"I write him letters to boost his morale," said Betty. "He's always underestimating himself." Ron told her she had better prepare herself for the melancholy facts: there were three other quarterbacks in the All-Star camp—Glynn Griffing, Terry Baker and Sonny Gibbs—"and they're all better than I am. So don't expect to see me play very much. I'll probably get in for two plays and that'll be it." "Nonsense," said Betty.
VanderKelen said he wished Graham would at least name the starting quarterback to relieve the suspense. "It's important to be the first guy," he said, "because if you get a hot hand he might let you stay. It's this not knowing that bothers me. I remember after the regular season at Wisconsin. I was really counting on being drafted by one of the National Football League teams. Every day I'd rush back to the dorms at Madison to see if there were any calls. They always call you before they draft you so they'll have an idea whether you're willing or not. There never was one. I got pretty discouraged. The New York team in the American League drafted me on the 21st round, but it must have been an afterthought because they never called me either. I said the hell with it. I'll forget about pro football. Then came the Rose Bowl game."
Ron VanderKelen at the Rose Bowl has been compared with Hannibal at Saguntum, with General McAuliffe at Bastogne, with Charles Wells at the roulette wheel in Monte Carlo. In a breathtaking finish that broke records and sold seats for many Rose Bowls to come, his passes—33 of them for 401 yards—winged Wisconsin from behind at 42-14 at half time to within five points of Southern California before time ran out.
"After that I averaged 20 letters a day," said VanderKelen. "All kinds of letters. One girl named Marilyn, from Kansas I believe, told me she was going to divorce her husband and wanted my advice. She gave me details on what she looked like. I didn't answer that one. Anyway, eight pro teams finally contacted me. I had to get a lawyer, Gene Calhoun of Madison, to help me decide what to do. I didn't want to make an issue over the money because I was afraid there'd be hard feelings if I ever got traded. There was a rumor in Green Bay just recently, you know, that some team was going to trade for me—that's how those things happen. The thing to do, I decided, was to get a contract, make good and then worry about the money next year.
"I chose Minnesota because I liked [Coach Norm] Van Brocklin and because I thought with the Vikings I might get a chance to play. I knew they had Fran Tarkenton and he's great but I figured they were still a new team and there would be games they would lose by big scores and I'd get in.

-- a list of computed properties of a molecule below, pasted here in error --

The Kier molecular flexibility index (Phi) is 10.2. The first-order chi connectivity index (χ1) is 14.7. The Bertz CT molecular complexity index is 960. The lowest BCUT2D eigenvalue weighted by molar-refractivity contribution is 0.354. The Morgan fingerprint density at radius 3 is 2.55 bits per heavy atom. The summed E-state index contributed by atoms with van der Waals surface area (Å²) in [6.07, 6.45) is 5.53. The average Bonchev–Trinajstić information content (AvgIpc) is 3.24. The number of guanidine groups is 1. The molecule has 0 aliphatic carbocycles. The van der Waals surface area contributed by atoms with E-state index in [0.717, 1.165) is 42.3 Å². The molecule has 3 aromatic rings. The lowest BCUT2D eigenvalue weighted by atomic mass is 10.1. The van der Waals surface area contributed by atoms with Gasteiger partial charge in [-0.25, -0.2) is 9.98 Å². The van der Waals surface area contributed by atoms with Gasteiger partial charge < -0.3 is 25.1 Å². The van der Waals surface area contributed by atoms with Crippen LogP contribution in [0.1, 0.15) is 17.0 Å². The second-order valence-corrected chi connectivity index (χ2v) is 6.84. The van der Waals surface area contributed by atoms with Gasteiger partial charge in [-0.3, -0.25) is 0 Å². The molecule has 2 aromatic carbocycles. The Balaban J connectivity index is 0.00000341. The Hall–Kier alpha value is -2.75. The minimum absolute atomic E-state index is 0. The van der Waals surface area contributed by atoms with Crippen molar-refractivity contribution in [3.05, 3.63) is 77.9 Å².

"Van Brocklin said I had to be O.K. because I was Dutch. 'Vandy the Dandy,' he kept calling me. I don't think he knew my full name. He was very enthusiastic when I signed. He's talked to me since, though, and he doesn't seem quite so enthusiastic. I wonder sometimes what he needed me for anyway."
The Vikings needed VanderKelen because his Rose Bowl performance merited a look, even though they had thought so little about hiring another quarterback (help was needed in other areas first) that they hadn't drafted one until the 20th round, when they chose as a "future," Auburn junior Mailon Kent. Also, and more important, they had been terribly upstaged by AFL teams—they lost in the bidding for their two top draft choices, Bobby Bell of Minnesota and Jim Dunaway of Mississippi—and this necessitated a shot in the image. Publicitywise, getting VanderKelen was a potful: Old Dutchman Van Brocklin, the quarterback "whose passes ought to be in a museum," they used to say, and Young Dutchman VanderKelen. "We don't give no-cut contracts," said Van Brocklin. "I wouldn't give my wife a five-year lock-in like Bell got to sign with Kansas City. You can't coach a boy who has that kind of deal. But Vandy will make it with us. You can bet on that. He's dandy."
VanderKelen was not so sure. "I've got to make the team," he said, "and that's why it's so important to look good against the Packers."
Against the Packers, of course, he was not just good, he was brilliant. "He has the most poise, the most professional sense of the offense of any of the four quarterbacks in camp," said Graham privately two days before the game. "He'll start and go as long as he does well." Two early fumbles in which he was involved did not fluster VanderKelen. He subsequently completed five passes in a row, and kept his head up and his smallish body (6 feet 1,180 pounds) snug in the pocket as crashing Packer ends and tackles convoyed around him. This is rare in a young quarterback. The tendency is to panic and break out. On the sixth pass, the protection disintegrated before the Packer charge. Still, VanderKelen was serene. He sidestepped one man, and dipped his shoulder to another. "It was the linebacker, Ken Iman," he said. "I could see his face as he went by." He quickly reset and passed perfectly downfield into the hands of Northwestern's Paul Flatley. Flatley dropped the pass, but it was, on Vandy's part, the kind of move that brings a pro coach out of his chair.
VanderKelen finished the game with nine completed passes in 11 attempts (the other two should have been caught) for 141 yards, and the 11th pass was to old faithful Richter on a play that covered 74 yards for the winning touchdown. "The kid's got it, that's all, he's got it," said Packer End Max McGee. Back at Chicago's Sherman House, VanderKelen drank a large Coke at the soda fountain and then went upstairs to a celebration so modest no self-respecting hero would want to admit to it—with his sister, her husband and two older couples from Preble in a tiny room on the fifth floor. At 2 a.m., Karen Krumm called from Madison to say she'd be there at 5 to add her personal congratulations.